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Discrimination and Obesity

Research output: Contribution in Book/Report/Proceedings - With ISBN/ISSNChapter

Published
Publication date09/2017
Host publicationThe Routledge Handbook of the Ethics of Discrimination
EditorsKasper Lippert-Rasmussen
Place of PublicationAbingdon
PublisherRoutledge
Pages264–275
Number of pages12
ISBN (Electronic)9781315681634
ISBN (Print)9781138928749
Original languageEnglish

Abstract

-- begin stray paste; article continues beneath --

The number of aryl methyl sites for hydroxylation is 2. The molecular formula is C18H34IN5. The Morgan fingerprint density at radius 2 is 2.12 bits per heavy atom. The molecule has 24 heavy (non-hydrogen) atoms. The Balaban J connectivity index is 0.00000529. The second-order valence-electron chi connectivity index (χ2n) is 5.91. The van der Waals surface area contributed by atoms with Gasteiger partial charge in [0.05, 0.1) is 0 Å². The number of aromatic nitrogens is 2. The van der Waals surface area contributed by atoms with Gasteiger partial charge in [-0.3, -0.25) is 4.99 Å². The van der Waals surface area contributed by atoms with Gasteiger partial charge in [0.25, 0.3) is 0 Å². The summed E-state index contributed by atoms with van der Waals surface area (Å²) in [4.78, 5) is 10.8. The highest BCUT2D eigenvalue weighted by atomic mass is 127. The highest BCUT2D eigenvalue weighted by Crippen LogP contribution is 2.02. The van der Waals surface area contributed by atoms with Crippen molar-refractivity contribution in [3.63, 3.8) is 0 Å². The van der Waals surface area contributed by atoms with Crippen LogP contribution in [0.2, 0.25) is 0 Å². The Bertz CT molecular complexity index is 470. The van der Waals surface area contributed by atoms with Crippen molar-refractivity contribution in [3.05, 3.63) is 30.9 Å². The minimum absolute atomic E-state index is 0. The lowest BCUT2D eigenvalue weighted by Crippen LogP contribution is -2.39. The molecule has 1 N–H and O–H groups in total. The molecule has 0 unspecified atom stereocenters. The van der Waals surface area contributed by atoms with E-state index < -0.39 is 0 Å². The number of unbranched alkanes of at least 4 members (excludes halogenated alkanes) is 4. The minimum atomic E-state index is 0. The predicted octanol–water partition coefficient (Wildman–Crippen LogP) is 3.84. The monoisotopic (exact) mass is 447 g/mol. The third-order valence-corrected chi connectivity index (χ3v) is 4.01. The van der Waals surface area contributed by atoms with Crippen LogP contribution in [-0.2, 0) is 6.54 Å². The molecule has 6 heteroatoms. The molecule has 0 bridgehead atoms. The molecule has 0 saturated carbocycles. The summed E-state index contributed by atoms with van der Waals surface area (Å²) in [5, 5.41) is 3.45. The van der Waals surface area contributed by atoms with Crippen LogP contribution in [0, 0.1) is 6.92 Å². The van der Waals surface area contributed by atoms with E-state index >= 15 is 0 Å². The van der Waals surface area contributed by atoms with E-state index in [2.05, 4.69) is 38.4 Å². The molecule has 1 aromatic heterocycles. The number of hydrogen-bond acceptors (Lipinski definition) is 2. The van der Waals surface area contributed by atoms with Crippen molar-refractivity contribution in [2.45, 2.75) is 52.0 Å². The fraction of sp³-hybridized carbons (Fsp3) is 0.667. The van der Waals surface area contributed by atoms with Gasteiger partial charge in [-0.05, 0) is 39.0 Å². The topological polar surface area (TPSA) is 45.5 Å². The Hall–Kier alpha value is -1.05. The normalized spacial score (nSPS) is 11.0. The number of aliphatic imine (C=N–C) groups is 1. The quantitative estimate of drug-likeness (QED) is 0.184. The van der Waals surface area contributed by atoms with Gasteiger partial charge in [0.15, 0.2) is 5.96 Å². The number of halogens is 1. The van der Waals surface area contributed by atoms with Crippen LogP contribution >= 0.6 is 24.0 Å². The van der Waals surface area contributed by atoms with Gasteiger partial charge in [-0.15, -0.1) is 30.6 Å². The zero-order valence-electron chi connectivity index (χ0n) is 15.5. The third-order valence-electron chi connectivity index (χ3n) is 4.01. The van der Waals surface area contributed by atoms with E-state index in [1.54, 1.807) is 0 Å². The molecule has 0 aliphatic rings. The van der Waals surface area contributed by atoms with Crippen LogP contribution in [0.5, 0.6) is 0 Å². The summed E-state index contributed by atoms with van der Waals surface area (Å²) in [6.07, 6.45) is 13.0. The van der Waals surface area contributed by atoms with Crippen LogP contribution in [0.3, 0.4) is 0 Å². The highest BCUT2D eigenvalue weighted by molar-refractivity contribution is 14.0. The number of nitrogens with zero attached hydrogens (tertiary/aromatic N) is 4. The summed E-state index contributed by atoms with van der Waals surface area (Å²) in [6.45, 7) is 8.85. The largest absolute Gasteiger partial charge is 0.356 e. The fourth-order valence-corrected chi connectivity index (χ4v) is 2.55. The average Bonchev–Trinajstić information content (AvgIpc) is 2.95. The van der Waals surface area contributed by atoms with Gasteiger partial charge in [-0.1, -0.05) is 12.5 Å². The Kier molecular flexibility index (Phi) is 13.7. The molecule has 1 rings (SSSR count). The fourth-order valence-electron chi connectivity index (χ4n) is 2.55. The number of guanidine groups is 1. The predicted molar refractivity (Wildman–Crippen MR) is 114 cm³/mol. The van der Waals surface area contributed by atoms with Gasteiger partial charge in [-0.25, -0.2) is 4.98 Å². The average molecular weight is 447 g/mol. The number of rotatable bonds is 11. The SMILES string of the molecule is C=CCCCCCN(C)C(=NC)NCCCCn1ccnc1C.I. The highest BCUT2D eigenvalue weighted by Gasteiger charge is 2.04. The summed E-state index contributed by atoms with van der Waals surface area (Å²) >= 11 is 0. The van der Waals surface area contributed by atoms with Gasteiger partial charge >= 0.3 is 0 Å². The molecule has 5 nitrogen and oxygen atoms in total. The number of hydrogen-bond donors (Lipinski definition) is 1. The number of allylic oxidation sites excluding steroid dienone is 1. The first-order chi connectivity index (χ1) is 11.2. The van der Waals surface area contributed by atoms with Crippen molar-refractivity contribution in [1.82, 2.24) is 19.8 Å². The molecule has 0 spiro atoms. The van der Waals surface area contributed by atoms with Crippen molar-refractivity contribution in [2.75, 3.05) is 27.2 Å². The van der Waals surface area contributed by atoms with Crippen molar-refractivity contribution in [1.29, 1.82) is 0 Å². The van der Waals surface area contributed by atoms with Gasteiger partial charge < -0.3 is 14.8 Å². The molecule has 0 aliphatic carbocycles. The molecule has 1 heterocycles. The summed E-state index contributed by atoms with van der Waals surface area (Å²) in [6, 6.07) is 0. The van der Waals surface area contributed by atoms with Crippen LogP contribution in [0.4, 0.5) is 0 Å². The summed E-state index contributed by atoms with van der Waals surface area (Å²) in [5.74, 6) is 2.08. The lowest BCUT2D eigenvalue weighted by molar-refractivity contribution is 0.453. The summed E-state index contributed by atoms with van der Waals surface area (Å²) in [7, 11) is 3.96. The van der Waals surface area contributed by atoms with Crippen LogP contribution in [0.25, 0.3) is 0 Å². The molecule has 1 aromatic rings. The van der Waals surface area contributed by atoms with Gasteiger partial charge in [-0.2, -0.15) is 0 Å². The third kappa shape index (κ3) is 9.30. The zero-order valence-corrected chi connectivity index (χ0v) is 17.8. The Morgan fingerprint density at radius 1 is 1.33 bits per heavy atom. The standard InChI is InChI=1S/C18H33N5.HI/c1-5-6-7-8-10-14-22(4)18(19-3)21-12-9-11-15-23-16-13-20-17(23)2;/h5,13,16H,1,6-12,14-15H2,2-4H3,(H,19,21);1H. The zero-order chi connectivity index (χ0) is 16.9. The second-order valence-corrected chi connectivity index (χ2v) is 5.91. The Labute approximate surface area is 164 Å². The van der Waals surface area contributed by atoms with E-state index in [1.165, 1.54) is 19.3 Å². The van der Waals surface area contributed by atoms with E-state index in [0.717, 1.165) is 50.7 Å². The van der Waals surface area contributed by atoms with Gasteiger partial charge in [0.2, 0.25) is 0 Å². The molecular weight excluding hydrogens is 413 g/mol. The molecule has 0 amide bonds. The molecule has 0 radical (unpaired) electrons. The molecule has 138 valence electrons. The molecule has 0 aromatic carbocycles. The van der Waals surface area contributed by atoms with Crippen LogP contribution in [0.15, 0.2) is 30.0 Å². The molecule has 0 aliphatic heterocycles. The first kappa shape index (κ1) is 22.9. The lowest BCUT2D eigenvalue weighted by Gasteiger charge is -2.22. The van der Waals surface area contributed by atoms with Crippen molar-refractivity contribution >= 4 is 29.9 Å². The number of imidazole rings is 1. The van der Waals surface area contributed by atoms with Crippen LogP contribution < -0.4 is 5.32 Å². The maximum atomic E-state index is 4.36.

In this chapter I argue that even if – as popular prejudice suggests – it were possible to make inferences about character traits or personal abilities from the amount of body fat a person carries, this would do nothing to justify discrimination. In the first section, I briefly indicate the evidence for widespread discrimination against obese people in modern developed societies, and note some debates about appropriate language. In the second section, I highlight some distinctive features of obesity as a ground of discrimination. Most importantly, weight bias is still widely acceptable, and its justifications find institutional support insofar as medicine stresses that obesity is bad and, perhaps, remediable. This brings us to some facts about health and obesity, which are too often simplified in public discussions. I then turn to the wrong of obesity-based discrimination. I argue that the standard rationalisations are untenable, and not only because their factual premises are so dubious. Philosophically, they rest on illiberal confusions about the appropriate place for personal judgments. In our private lives, we may well respond to others on the basis of their body shape or our personal estimates of their virtues or abilities. (Just as they may respond to us in their turn!) When we engage in different forms of civil association, however, anti-discrimination provisions remind us what is, and what is not, ‘our business.’ They thereby help to uphold norms of equality, freedom and respect.